Wood or composite decking—or something else? Like any major home purchase, decking materials vary in looks, durability, and cost. Start your research here, becoming familiar with types of authentic and synthetic decking. Also, you might want to use certain types of lumber or decking for structural parts of your deck project, and other decking timber for surfaces and railings—the parts on which you will walk and actually see.
Learn about the materials most widely used to construct a residential deck, including the pros and cons of each type.
01 of 05
Wood is the original and traditional material used for decks. The Atlantic City boardwalk -- the first oceanside wood boardwalk in the United States—was made of wood, and, according to some studies, continues to be the top choice for most residential homeowners' deck projects. Hardwoods—all woods, really—should be certified by the Forest Stewardship Council.
- It's the real deal—authentic; has a natural warmth
- Smells good
- Looks natural, because it is
- Some types of wood—often softwoods—can be among the most inexpensive decking material available
- Hardwoods like ipé can be expensive
- Unmaintained wood can split, crack and change color
- Availability and price are determined by region
02 of 05
Also known as wood-polymer composites, wood alternatives or synthetic decking, the composite has quickly become the fastest-growing decking material for residential use in the past dozen years. Composite decking is an environmentally friendly lumber alternative that combines plastic and wood fiber.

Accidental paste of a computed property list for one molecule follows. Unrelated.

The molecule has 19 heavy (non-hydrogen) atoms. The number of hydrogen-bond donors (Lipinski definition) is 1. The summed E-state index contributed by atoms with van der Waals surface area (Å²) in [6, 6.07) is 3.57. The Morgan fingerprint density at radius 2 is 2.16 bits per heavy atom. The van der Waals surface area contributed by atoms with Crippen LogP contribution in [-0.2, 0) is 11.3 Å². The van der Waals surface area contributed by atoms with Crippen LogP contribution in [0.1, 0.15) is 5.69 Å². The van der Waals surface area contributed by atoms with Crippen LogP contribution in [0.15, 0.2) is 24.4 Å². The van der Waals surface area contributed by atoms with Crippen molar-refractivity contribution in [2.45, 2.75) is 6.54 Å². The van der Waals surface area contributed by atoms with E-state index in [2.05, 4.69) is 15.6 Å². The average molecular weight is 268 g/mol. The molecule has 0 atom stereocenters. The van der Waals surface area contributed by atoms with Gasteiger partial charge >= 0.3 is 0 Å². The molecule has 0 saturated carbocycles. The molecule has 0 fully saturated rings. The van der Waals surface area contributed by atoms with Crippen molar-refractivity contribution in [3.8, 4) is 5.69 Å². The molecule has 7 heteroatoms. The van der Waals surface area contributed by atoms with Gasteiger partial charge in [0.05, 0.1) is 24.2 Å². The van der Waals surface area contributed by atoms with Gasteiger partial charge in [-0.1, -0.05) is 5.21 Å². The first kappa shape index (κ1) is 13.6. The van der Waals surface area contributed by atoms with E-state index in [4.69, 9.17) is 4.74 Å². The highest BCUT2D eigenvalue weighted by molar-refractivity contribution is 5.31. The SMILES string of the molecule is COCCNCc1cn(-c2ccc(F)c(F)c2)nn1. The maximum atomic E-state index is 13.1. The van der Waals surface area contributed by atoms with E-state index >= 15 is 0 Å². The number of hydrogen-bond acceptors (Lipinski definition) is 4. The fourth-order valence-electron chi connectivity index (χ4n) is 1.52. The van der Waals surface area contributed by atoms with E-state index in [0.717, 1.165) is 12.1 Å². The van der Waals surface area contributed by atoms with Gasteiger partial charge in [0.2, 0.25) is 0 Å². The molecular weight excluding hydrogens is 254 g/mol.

- Weather resistant
- Stain resistant
- Won't splinter or rot
- Low maintenance
- Some look obviously fake or cheap
- Some brands can be slippery
- Not resistant to mold and mildew, especially in shade
- Eventually shows signs of age and decay
- Tend to sag and bend more than wood
03 of 05
Less durable woods, like Southern pine and Western fir, are treated with preservatives. This makes them more resistant to the elements, rot, and insects.
Chromated copper arsenate (CCA) is a wood preservative containing chromium, copper, and arsenic. Starting in the 1940s, CCA was used to make pressure-treated lumber. The United States Environmental Protection Agency (EPA) has classified CCA as a restricted-use product. Since 2003, the pressure-treated wood industry discontinued the use of CCA for residential use. Arsenic-free alternatives include ACQ, borates and copper azole.
- More available than wood in some areas.
- Good for surface decking and structural parts
- Unnatural color
- Warps or bends easily
- Contains chemical preservatives
04 of 05
High-density plastic lumber (PL) is made from recycled polyethylene (ReHDPE) plastic. That means your old milk, water and juice containers and detergent and shampoo bottles may be recycled into the plastic lumber that is used to construct your deck. An eco thought.
- Weather resistant
- Doesn't need to be stained
- Eco, recycled, green
- Easy to clean, using a hose or mop
Continue to 5 of 5 below.
- Requires more substructure compared to wood decking
- Colors and texture don't always resemble wood
05 of 05
There are lots of good reasons why aluminum is a near-perfect decking material: it's weather resistant, won't rot or decay. Have you ever heard of termites drilling their collective way through an aluminum structure? It doesn't burn, either. It's too bad aluminum is so expensive. Looks-wise, you really won't mistake aluminum for a plank of teak or redwood.
- Tough and strong
- Color lasts indefinitely
- Textured finish
- Stays cool
- Won't rot, splinter or warp, like other decking lumber
- Most expensive decking
- Does not resemble wood